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Sensor-augmented pump therapy in type 1 diabetes

Weinzimer, Stuart A; Tamborlane, William V

Current Opinion in Endocrinology, Diabetes and Obesity: April 2008 - Volume 15 - Issue 2 - p 118–122
doi: 10.1097/MED.0b013e3282f7960b
Diabetes and the endocrine pancreas: Edited by Allison B. Goldfine

Purpose of review Recent developments in technology have ushered in a new era of managing type 1 diabetes. Continuous glucose monitoring is rapidly becoming an accepted adjunct to traditional self-monitoring of plasma glucose, and the marriage of continuous glucose sensors to continuous subcutaneous insulin infusion is the first step towards the development of a true artificial pancreas. The purpose of this review is to familiarize the reader with the new glucose sensors and discuss the literature evaluating their accuracy and effectiveness.

Recent findings Current models of continuous glucose sensors are still less accurate than traditional methods of blood glucose monitoring but provide information regarding trends that cannot be obtained with blood testing. Short-term studies of continuous glucose sensors have demonstrated reduction in glycosylated hemoglobin levels and time spent in hypo- and hyperglycemic ranges. Patient acceptance and satisfaction with sensors has been shown to depend on the quality of the data, comfort of wear, and ease of use.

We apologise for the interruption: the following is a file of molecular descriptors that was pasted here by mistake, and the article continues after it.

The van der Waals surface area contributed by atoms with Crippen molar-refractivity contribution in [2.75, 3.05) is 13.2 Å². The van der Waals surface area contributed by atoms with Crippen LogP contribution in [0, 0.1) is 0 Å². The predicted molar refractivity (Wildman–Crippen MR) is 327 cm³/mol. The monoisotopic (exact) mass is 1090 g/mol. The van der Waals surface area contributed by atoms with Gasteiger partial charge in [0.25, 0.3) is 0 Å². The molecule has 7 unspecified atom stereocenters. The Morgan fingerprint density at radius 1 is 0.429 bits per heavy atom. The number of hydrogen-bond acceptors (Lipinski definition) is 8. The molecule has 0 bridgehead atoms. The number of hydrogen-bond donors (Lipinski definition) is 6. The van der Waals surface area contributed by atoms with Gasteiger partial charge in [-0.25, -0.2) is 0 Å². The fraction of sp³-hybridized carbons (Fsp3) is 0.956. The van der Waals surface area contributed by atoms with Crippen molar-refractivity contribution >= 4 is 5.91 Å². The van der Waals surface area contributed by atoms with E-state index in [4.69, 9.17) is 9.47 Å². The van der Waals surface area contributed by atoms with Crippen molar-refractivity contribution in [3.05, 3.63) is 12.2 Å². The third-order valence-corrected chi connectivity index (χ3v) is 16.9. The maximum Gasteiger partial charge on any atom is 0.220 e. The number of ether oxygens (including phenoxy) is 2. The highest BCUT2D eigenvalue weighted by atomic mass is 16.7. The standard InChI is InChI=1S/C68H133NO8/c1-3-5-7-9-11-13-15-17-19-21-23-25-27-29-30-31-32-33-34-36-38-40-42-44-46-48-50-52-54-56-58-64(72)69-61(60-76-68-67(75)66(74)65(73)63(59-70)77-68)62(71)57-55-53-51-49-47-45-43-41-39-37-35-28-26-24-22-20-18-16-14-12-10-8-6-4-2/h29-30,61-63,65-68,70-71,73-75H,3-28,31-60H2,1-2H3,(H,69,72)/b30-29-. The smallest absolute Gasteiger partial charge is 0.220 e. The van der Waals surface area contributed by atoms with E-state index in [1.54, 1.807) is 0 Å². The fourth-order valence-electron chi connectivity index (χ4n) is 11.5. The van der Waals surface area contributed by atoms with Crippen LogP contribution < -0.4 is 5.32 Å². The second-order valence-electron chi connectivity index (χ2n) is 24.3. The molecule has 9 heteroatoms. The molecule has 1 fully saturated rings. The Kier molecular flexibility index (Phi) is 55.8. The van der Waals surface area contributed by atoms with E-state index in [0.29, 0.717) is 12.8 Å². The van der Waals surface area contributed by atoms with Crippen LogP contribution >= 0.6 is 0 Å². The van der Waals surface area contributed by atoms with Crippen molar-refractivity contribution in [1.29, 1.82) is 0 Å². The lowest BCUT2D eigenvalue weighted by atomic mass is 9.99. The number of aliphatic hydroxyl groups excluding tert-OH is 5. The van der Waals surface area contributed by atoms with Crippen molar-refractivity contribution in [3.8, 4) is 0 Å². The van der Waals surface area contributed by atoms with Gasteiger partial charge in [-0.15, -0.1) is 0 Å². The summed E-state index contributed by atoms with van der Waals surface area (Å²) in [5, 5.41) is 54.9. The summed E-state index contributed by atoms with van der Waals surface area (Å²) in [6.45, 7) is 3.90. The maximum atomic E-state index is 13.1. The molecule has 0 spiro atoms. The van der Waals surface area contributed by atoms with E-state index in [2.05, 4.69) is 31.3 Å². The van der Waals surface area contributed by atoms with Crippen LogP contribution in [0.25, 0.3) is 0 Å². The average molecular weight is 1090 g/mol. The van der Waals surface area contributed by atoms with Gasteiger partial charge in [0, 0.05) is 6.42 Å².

Summary Sensor-augmented pump therapy represents a landmark improvement in diabetes treatment and will likely become the standard of care. Future work should focus on improvements in sensor accuracy and development of user-friendly algorithms to assist patients with self-management.

Department of Pediatrics, Center for Clinical Investigation, Yale University School of Medicine, New Haven, Connecticut, USA

Correspondence to Stuart A. Weinzimer, MD, Yale University Department of Pediatrics, PO Box 208064, 333 Cedar Street, New Haven, CT 06520-8064, USA Tel: +1 203 785 7924; fax: +1 203 737 2829; e-mail:

© 2008 Lippincott Williams & Wilkins, Inc.